Flag, 200 x 145 cm
“Business as usual” in fossil-fueled capitalism generates countless catastrophes on a daily basis. The biggest problem is the rising global temperature. People living in the global south, the vast majority of whom contributed the least to the global warming, continue to suffer the most horrific consequences. “Any delay”, writes Nnimmo Bassey, “is just that, a delay. The problem is that some people must pay the cost. And the most vulnerable, the victims, will bear that cost through their blood, miseries and tears.” (1)
The entire chain of petroleum extraction, transport, refinery and burning is a catastrophe. Oil spills devastate marine ecosystems worldwide, and the burning of oil is the main driver of the climate disruption that threatens to end all life on earth.The Oil Spill Flag bears witness to the hypocrisy of one of the wealthiest oil-producing states on the planet. Norway is often cited as a world leader in successful decarbonization of the economy, yet this transition is fueled primarily by the ongoing extraction of petroleum. The Oil Spill Flag merges a visual representation of the dangers of the dependency on fossil fuels with the national flag of Norway.
The Oil Spill Flag was displayed on a flagpole in front of Tromsø Kunstforening in Norway in June 2020 as part of the project “Flagg Tromsø 2015–2020”, curated by Randi Grov Berger. The oil-smeared Norwegian flag provoked furious debate. Conservative and rightwing local politicians including the county’s governor wanted the flag removed. To smear the national symbol, they argued, is illegal under Norway’s flag law. Their more liberal-minded opponents defended the artwork and emphasized Norway’s contribution to the climate catastrophe.
Between June 8 and 26 the daily newspapers iTromsø and Nordlys carried approximately 20 stories about the flag, including a front page article. Further comment appeared in the Nordlys-owned op-ed vehicle Nordnorsk Debatt, in Bergens Tidende and Nettavisen, and on various blogs and radio shows (2).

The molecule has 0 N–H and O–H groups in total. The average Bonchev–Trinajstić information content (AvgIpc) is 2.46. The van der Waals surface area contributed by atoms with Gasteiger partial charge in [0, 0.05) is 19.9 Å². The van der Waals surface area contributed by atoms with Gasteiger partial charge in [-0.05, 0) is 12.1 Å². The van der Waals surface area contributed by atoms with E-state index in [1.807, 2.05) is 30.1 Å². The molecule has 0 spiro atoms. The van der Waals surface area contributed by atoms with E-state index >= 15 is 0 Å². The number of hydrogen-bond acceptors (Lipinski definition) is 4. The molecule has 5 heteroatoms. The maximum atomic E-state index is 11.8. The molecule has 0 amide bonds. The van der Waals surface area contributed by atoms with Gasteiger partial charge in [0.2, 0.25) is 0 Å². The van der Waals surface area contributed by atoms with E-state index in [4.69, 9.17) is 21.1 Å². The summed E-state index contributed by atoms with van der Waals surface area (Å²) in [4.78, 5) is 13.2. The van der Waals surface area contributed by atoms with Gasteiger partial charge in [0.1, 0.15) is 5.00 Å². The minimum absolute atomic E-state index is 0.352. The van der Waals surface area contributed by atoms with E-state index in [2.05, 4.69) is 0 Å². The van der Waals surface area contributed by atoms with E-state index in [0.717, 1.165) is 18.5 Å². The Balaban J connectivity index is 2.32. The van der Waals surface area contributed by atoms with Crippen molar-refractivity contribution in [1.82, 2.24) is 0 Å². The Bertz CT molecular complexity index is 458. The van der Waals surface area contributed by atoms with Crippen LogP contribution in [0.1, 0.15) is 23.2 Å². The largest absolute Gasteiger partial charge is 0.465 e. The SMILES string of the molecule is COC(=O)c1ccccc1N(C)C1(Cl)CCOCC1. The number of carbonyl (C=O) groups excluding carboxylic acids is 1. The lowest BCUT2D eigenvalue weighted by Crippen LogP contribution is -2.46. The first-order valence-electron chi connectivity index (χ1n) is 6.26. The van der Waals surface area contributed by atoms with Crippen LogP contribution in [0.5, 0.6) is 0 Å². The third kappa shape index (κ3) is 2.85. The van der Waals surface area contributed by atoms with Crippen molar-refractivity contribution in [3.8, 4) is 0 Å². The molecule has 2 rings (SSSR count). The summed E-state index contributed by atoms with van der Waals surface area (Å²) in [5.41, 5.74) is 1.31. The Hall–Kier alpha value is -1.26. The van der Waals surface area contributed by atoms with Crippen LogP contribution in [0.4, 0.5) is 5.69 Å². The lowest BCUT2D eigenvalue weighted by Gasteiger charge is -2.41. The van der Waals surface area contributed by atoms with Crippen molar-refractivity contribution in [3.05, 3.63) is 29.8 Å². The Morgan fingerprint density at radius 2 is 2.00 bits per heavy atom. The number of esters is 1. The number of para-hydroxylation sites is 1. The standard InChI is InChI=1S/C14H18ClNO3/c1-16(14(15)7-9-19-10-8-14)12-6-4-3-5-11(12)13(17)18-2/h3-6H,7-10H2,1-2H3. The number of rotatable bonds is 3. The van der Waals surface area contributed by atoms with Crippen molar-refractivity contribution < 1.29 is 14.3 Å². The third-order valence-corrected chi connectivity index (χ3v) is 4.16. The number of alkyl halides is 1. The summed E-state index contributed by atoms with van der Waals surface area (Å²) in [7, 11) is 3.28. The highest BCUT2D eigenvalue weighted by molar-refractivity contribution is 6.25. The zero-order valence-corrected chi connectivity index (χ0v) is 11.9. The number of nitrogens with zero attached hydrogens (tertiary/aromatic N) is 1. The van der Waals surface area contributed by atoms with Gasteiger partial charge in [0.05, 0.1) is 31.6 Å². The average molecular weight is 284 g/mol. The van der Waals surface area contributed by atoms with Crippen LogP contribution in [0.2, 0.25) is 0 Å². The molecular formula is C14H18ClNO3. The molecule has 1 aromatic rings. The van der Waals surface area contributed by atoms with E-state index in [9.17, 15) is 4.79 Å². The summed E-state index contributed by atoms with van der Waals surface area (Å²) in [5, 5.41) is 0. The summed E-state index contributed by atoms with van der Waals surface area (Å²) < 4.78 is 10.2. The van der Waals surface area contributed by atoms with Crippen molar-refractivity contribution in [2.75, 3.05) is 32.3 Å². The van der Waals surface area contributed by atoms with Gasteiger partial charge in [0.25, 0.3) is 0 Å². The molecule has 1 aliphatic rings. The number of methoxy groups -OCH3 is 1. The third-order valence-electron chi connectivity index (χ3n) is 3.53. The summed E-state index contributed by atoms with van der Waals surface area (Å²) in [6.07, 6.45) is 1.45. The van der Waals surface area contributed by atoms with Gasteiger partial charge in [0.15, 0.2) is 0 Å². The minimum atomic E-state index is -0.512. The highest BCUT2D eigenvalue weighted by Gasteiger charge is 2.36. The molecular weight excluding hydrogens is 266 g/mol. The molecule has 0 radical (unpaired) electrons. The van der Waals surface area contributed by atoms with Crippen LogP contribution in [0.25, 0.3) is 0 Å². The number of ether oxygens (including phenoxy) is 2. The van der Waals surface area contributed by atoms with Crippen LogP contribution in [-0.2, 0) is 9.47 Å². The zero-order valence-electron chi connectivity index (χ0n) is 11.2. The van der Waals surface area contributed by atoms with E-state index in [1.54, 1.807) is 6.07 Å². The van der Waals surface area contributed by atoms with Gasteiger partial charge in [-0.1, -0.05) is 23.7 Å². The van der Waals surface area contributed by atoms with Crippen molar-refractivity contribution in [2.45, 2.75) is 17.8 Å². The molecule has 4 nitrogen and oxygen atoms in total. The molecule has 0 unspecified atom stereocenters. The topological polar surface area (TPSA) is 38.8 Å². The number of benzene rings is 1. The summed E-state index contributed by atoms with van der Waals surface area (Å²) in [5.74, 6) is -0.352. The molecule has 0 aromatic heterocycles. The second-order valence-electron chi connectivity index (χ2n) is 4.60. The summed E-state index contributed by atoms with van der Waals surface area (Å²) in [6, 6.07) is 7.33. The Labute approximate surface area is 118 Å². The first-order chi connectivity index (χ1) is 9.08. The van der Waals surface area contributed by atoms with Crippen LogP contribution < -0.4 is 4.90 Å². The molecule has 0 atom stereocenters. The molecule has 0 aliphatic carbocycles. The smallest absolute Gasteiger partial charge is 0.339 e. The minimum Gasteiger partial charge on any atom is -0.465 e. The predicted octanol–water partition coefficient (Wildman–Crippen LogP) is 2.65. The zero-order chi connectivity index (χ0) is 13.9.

The Oil Spill Flag was stolen from the flagpole on June 15, 2020 between 2 and 6 AM, apparently in response to the uproar. The theft was reported to the police and a new flag was ordered for the reinstallation of the work. Meanwhile, the controversy continued.
On June 19, 2020, retired Supreme Court attorney Gunnar Nerdrum admitted taking down the flag, saying he now wanted to return it to Tromsø Kunstforening. On the same day iTromsø ran a picture of Kunstforening director Leif Magne Tangen putting the flag back in place. By early morning June 20, however, the flag had been stolen again. No-one knows yet who took the oil-smeared Norwegian flag down the second time.
The flagpole was left empty after the second theft when production and delivery were delayed. During this period, unknown local activists installed another flag on the empty flagpole in front of Tromsø Kunstforening, seeking to return public attention to the serious reasons for raising the Oil Spill Flag in the first instance.
The letter accompanying this unannounced action read (originally in Norwegian):
“We have secretly borrowed this flag from Circle K in Terminalgata 24. We saw that Circle K (formerly Statoil) had three flags, while Tromsø Kunstforening had none. We have done this as a response to the fact that the Oil Spill Flag by Oliver Ressler couldn’t be left hanging. In this context, the Circle K flag has a symbolic symmetry with Oliver Ressler’s piece.
We have no direct relation to Tromsø Kunstforening or Circle K, and no one has given us permission to do this. We will return the flag when we are done with it.”
After Tromsø Kunstforening took this flag down, the flagpole remained bare until the end of the month, while the image of the flag continued to go viral in various formats.
(1) Nnimmo Bassey, Oil Politics. Echoes of Ecological Wars, Daraja Press, 2016, p. 21
(2) Most of which can be read following this link: http://bit.ly/Press-OilSpillFlagg-2020